South Asia, food and fuel the biggest challenges

by Dilshani Samaraweera

Food and fuel will be the biggest development challenges for South Asian countries, says India’s Minister of Commerce and Industry. Speaking at the third South Asia, Regional Conference on Trade and Development organised by the Centre for Trade and Development (CENTAD), India last week, Minister Kamal Nath said the increasing prices of food and fuel would be the biggest obstacle to development of South Asian countries in the future. “There are two challenges that have emerged in the last few years. These are the challenges of the two Fs; food and fuel,” he said.

Sri Lanka is among the net food importers of the region, such as Bangladesh, Nepal and Maldives. But the increased demand for food, is seen throughout the region and is not limited to the net food importers.

“In India around 15 million people have moved from having just one meal a day to having two meals a day. There is another 15 million in Bangladesh and Pakistan. So that is 30 million people going from one meal a day to 2 meals a day,” said Nath.With increased demand, even large agricultural producers like India, are beginning to feel the pressure of increasing food prices.
“We are seeing huge increases in food prices. The prices of edible oils have doubled, wheat and rice prices have increased, there is a huge increase in the prices of milk. Never before in history has there been such huge pressure on food prices. It is the same thing for fuel prices,” said Nath.

Prices of food could increase further as a result of international trade talks at the World Trade Organisation (WTO). Despite price increases, food prices are still being kept artificially low through agricultural subsidies in developed countries. This is because farmers in rich countries get massive government subsidies that allow them to sell their production at prices lower than actual production costs.

“The collective agricultural subsidy in the developed world is estimated at around US$ 1 billion per day,” said Muhammad Saeed from the permanent mission of Pakistan to the WTO, speaking at the conference. So large agricultural producers like India and Pakistan are demanding that these ‘trade distorting’ agricultural subsidies be removed, to allow fair competition. Removing these subsidies would also increase prices of food. The worst impacted would be net food importers like Sri Lanka.

However, trade experts say removing trade distorting agricultural subsidies could, in the long term, be beneficial to all. “Food prices will increase if subsidies are removed but the impact may not be so bad.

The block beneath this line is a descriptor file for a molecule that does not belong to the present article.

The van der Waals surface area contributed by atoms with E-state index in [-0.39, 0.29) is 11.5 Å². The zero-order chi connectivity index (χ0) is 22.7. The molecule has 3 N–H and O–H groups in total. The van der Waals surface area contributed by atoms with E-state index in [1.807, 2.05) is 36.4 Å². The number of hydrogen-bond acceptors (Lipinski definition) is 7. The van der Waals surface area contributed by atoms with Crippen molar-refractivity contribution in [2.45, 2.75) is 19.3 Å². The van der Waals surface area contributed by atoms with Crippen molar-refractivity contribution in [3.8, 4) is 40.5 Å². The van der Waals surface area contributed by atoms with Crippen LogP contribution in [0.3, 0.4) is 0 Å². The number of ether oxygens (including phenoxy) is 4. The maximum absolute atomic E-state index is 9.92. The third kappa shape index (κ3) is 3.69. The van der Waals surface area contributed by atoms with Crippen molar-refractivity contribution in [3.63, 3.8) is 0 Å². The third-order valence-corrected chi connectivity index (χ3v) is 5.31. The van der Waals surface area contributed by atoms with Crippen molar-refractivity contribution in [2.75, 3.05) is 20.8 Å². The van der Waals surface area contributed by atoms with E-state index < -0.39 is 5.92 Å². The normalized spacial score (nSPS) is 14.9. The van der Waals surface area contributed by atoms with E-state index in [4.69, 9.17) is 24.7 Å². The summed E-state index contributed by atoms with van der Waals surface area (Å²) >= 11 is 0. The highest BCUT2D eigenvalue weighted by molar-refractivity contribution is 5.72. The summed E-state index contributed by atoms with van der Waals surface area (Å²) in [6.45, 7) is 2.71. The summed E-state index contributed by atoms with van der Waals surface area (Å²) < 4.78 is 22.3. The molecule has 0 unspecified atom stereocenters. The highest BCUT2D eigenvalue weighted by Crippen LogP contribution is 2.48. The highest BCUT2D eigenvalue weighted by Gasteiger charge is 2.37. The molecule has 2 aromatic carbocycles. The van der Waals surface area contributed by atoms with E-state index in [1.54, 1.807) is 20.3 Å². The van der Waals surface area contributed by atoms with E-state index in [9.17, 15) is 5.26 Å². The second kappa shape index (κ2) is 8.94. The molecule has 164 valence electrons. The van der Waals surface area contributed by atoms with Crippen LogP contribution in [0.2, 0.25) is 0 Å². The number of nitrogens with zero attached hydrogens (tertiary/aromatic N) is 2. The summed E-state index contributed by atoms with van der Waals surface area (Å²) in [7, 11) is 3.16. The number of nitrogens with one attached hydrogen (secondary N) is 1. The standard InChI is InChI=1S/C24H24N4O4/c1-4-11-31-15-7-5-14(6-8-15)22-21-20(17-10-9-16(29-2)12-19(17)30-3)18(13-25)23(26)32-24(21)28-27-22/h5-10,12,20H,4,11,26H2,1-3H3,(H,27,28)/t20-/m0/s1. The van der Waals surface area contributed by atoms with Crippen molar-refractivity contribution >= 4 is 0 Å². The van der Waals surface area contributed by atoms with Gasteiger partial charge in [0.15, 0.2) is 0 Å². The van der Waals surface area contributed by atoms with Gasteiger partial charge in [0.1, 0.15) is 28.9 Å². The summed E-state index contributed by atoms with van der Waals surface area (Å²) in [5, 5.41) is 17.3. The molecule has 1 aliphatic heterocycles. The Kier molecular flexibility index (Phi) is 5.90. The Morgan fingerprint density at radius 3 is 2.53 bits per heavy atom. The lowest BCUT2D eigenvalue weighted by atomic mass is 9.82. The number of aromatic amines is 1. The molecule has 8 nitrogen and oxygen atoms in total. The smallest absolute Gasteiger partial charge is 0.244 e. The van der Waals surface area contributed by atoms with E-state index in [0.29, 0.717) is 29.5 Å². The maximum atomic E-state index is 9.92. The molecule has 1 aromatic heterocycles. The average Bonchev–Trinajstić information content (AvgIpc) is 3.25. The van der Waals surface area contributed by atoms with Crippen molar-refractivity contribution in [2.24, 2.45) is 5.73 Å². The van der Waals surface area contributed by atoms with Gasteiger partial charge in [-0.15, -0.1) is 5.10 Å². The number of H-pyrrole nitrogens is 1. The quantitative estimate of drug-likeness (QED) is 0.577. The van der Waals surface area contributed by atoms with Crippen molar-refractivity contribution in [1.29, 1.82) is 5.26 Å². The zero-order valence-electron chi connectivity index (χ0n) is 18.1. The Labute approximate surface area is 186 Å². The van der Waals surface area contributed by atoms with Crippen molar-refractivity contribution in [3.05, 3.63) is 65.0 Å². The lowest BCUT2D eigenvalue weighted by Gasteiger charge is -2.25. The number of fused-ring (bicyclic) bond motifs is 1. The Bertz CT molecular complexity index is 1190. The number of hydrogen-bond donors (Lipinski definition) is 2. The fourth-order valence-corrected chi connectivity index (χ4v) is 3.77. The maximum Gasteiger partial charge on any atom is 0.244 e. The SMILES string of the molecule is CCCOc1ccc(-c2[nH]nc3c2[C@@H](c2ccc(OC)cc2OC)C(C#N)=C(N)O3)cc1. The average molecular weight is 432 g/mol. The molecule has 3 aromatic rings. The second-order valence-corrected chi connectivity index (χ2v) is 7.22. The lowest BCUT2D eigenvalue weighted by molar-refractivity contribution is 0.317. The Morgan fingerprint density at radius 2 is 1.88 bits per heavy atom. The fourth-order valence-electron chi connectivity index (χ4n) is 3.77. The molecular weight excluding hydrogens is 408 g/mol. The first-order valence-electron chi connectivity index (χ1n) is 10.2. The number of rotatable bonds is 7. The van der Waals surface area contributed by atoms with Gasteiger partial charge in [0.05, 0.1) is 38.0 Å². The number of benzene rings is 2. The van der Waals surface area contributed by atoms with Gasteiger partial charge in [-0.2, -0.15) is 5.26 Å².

Removing the subsidies will allow farmers in all the countries to compete and will encourage food production. So this may increase domestic food production,” said Linu Mathew Philip, a research officer at the CENTAD.

Increasing food production in India in particular, is expected to benefit the entire region.

“For instance, for Bangladesh and Nepal, food aid is very important. Much of this aid comes from India. So if India experiences food insecurity it will spread very quickly throughout the region. So if India can increase its food production capacity, it would benefit the entire region,” said Philip.

However, the Indian government says, given the limitations on land, the solution is to develop commercial agriculture and for more people to move away from agriculture into services and manufacturing. Trying to protect farmers by restricting imports (by putting up import duties) will not work, said Nath.

“There are 650 million farmers in India but they are not in commercial agriculture. They are in subsistence farming. Keeping tariffs high will continue to keep them in distress. High tariffs have kept our farmers in distress. The only answer is for people to move away from farming. Unless agriculture becomes commerce it will not be possible to extricate the farmers. 100 to 200 million people will have to move away from agriculture into manufacturing and services,” the minister said.

The Indian Minister of commerce and industry said these agricultural reforms will be the second agricultural revolution in the country. “Reforms in agriculture will be the second agricultural revolution. The first one made us self sufficient but it will be the second one that will set the direction of development,” said Nath. (published by The Sunday times on line, Sri Lanka)

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